A cold, wet Memorial Day in Boise with little to do lead us to one of the few things in town open that day – the Old Idaho State Penitentiary. I am not sure why, but we have visited a number of these type of places over the years.
This complex is quite small, likely due to the small population of the state over the years.
Some of the buildings didn’t even have roofs.
The facility housed men, women and youth in the same complex, but in different buildings. This is the youth section
The day started out in Boise, with a tour around town to check out some of the architectural highlights.
The Boise Depot is a former train station that is now used for special events.
We then left town, headed for Twin Falls. Along the way we made a stop at Bruneau Sand Dunes.
After climbing on the dunes for a while, we continued across the southern Idaho countryside.
As we arrived in Twin Falls we crossed the Perrine Memorial Bridge. This bridge is 486′ above the Snake River. It is also the only place in the country where people can BASE jump without a permit at any time.
The Palouse Hills area of eastern Washington is unique in that they were created over tens of thousands of years from wind blown dust called loess. This land turned out to be very fertile for the growing of wheat and barley, and the hills are covered with these fields.
Near the crossroads town of Washtucna is an old bus that, much like Cadillac Ranch, people come along and paint it, over and over again.
Palouse Falls is a 200′ high waterfalls situated in a 377′ deep canyon, shaped like a huge bowl. It is very impressive.
The overlook has a large number of marmot’s.
Birds seemed to like to ride the updrafts from the falls.
Just down the road (and river) is the confluence of the Snake and Palouse rivers at Lyons Ferry. There is an impressive road bridge crossing the Snake.
Just down river is the more impressive rail bridge, which we had the good fortunate of catching a long freight train crossing.
The Palouse Hills is a very scenic area far from any large cities.
After a week of travelling about in the mountains, with a few small cities mixed in, Spokane seemed like the big city. And it has been that way for well over 100 years.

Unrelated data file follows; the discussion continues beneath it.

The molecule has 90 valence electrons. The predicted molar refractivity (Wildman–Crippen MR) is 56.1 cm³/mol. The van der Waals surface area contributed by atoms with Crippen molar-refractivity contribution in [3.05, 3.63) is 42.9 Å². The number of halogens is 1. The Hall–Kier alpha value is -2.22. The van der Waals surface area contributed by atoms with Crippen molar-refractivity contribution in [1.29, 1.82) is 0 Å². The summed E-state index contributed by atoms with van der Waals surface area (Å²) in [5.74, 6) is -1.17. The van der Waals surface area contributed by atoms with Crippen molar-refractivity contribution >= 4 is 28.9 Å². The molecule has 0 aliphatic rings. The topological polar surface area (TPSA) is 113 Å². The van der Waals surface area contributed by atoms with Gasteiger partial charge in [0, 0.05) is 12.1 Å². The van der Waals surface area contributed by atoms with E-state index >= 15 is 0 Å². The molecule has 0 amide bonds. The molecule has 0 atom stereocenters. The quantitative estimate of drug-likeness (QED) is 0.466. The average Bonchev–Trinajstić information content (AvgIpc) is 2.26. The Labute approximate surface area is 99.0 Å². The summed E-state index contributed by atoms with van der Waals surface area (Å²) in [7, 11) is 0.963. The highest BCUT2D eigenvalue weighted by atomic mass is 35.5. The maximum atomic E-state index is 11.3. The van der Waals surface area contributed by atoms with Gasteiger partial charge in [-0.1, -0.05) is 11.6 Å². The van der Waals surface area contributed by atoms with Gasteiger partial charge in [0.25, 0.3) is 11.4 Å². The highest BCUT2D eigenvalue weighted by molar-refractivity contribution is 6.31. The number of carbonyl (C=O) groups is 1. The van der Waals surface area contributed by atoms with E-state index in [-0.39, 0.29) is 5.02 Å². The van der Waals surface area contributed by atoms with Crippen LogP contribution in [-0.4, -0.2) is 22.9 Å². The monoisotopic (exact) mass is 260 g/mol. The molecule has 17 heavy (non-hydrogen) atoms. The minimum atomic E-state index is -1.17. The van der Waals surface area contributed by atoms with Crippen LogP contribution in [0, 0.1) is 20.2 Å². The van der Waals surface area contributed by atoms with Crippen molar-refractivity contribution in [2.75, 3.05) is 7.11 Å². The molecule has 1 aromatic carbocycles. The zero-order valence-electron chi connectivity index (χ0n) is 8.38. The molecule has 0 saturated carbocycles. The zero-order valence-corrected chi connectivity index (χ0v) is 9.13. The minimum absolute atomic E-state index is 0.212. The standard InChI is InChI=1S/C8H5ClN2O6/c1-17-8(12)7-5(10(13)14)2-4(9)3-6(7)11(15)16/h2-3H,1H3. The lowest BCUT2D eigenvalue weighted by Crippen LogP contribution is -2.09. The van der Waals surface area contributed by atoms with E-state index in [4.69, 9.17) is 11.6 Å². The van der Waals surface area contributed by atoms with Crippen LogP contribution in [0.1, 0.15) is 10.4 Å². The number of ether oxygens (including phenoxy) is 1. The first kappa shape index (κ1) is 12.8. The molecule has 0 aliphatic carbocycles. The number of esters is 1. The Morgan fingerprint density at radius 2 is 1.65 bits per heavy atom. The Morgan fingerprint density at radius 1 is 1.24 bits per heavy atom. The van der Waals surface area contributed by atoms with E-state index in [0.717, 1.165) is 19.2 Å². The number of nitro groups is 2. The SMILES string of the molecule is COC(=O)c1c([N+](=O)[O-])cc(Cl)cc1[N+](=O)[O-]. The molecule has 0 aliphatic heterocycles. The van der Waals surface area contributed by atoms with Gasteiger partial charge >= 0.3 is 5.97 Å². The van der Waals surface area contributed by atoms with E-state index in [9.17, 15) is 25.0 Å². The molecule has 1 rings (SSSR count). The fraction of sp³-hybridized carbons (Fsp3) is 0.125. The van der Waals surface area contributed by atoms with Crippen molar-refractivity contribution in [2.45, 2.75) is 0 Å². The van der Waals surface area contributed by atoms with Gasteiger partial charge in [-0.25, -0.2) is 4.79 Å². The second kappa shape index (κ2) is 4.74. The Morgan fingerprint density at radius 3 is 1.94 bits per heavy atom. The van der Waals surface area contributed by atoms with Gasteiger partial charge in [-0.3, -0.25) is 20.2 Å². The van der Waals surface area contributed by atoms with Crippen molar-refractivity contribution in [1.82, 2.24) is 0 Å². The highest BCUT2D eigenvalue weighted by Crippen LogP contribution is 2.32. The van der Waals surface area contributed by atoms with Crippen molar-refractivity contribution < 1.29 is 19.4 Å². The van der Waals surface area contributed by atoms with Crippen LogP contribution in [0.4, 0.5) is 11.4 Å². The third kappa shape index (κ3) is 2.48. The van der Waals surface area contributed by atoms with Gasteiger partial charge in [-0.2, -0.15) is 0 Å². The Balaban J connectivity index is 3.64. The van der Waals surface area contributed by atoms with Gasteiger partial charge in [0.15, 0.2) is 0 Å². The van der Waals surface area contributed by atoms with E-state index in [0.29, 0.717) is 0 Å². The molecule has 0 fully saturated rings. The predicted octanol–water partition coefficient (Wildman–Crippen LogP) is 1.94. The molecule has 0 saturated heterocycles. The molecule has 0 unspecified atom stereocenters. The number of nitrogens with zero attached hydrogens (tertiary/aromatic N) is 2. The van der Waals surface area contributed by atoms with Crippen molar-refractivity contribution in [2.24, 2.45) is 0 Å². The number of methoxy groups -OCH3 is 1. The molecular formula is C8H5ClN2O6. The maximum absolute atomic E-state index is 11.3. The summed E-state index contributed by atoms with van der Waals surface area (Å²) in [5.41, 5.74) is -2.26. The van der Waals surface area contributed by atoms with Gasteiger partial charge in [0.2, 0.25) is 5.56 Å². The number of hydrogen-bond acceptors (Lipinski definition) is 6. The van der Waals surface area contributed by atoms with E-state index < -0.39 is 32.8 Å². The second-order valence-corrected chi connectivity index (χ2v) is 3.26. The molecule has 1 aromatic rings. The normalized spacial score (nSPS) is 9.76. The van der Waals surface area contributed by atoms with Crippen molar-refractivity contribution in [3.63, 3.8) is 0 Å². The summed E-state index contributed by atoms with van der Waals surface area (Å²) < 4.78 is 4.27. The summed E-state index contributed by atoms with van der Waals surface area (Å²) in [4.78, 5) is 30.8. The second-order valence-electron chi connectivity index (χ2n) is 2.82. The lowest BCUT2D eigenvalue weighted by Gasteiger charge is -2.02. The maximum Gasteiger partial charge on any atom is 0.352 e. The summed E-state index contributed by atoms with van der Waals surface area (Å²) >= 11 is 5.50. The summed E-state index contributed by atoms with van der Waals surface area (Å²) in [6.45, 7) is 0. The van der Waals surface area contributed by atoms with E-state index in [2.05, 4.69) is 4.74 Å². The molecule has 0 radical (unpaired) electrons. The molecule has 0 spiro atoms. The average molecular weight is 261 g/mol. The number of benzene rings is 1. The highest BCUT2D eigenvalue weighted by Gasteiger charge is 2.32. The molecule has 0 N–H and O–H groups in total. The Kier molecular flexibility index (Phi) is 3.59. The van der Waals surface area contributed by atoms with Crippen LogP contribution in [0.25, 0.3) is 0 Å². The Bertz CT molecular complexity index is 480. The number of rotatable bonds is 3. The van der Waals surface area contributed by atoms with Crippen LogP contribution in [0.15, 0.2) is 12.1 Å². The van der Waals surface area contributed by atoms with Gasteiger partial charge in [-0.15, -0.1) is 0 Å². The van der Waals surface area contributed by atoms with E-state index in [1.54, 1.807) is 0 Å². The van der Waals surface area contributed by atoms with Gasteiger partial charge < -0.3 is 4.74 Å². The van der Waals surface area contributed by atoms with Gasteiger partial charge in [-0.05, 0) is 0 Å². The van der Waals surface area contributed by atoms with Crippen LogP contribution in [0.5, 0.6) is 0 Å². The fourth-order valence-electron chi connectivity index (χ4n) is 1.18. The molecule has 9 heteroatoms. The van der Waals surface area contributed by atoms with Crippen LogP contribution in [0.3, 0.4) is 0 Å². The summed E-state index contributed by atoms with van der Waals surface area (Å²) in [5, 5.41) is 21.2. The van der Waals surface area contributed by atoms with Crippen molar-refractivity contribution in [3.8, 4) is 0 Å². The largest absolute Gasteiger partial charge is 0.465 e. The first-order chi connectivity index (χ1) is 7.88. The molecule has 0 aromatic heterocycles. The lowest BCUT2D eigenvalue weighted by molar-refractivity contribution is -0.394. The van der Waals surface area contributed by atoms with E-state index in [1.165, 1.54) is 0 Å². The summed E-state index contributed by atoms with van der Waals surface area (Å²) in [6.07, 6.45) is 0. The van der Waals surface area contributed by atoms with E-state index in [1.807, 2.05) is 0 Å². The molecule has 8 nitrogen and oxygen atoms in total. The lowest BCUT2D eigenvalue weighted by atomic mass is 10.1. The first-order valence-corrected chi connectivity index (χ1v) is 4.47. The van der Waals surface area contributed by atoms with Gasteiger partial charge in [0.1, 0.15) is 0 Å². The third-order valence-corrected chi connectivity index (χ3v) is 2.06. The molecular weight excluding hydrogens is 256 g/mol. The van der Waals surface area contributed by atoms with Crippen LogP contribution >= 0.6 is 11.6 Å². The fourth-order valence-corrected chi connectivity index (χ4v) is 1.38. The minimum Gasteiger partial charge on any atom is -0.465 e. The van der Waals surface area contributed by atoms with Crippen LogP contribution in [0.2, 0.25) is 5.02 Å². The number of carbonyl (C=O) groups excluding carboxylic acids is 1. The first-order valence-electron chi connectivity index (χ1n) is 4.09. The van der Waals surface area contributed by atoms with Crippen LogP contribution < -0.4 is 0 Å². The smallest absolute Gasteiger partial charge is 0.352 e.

As a result downtown has a nice collection of older architecture.
The island in the middle of the river at the top of the falls was the home of the 1974 World’s Fair. This clocktower was part of the Great Northern Depot train station that was unfortunately demolished for the fair.
The falls itself is quite impressive.
Also of note is Manito Park and Duncan Gardens. As for that 278 miles – it is that far to Seattle.
Our first entry into Idaho on this trip was in the northern panhandle. First stop was the small town of Wallace, and the nearby ‘ghost town’ of Burke
Burke is 7 miles up a canyon from Wallace. While it is known as a ghost town, there are still a few people residing in the area. It’s population was once 1400 (in 1910), now it is 15. It was the home to lead and silver mines. Now it is sort of a unique tourist destination to check out the abandoned buildings.
Back down the canyon is Wallace. When Interstate 90 was built from Boston to Seattle it’s route took it through these northern Idaho mountain to go past Wallace. Unfortunately the valley is very narrow here, and the good folks of Wallace didn’t want their town wiped out for the freeway, so for decades you could go from Boston non stop until you reached Wallace, where the road went through town – up to 10,000 cars a day.
The town decided this made it the ‘Center of the Universe’, with a sign proclaiming that fact to this day.
Finally they built the 4478′ long viaduct elevated above the town. And Wallace lost another of it’s claims to fame. But fear not, with the checkered history of Wallace they have other attractions in town, including a bordello museum (did not stop:)
About 40 miles further west is the small city of Coeur d’Alene. The entire town seems ‘squeaky clean’, with it’s lakefront resorts.
Our trip’s northernmost stops were in Montana, Idaho and Washington. In Montana we spent the night in Helena.
When we first arrived we saw the state capitol on a hill as we entered town. To our amazement we just drove right up, parked on the street just outside and walked in!
As we wandered around we looked down a hall to a room that had a sign above that said ‘Office of the Governor’. A lady was standing in the doorway, and she encouraged us to come on in.
She told us the capitol is the ‘People’s Building’, and during business hours is always open to just come on in, no security checks whatsoever. She showed us around the office a bit, including the room that is used for the governor to greet people. It contained a set of flags for the state of Montana, as well as the 8 tribes that reside in the state.
She also told us the best way to see the rest of the building and encouraged us to ‘explore’.
The next day found us in Missoula. There we checked out the riverfront and some of downtown’s historic buildings.
Our road trip worked out that we spent a night in Jackson Hole, Wyoming. On a previous trip to Yellowstone we missed the Grand Prismatic Spring due to lack of parking, so this trip I wanted to rectify that oversight.
To do that we left Jackson at the crack of dawn, meaning we arrived at the Grand Teton National Park just as the sun rose – what a fortuitous break.
The wildlife were just waking up and starting their day as well….
It only takes about an hour to drive through the park with a few stops for photos, but what a beautiful hour.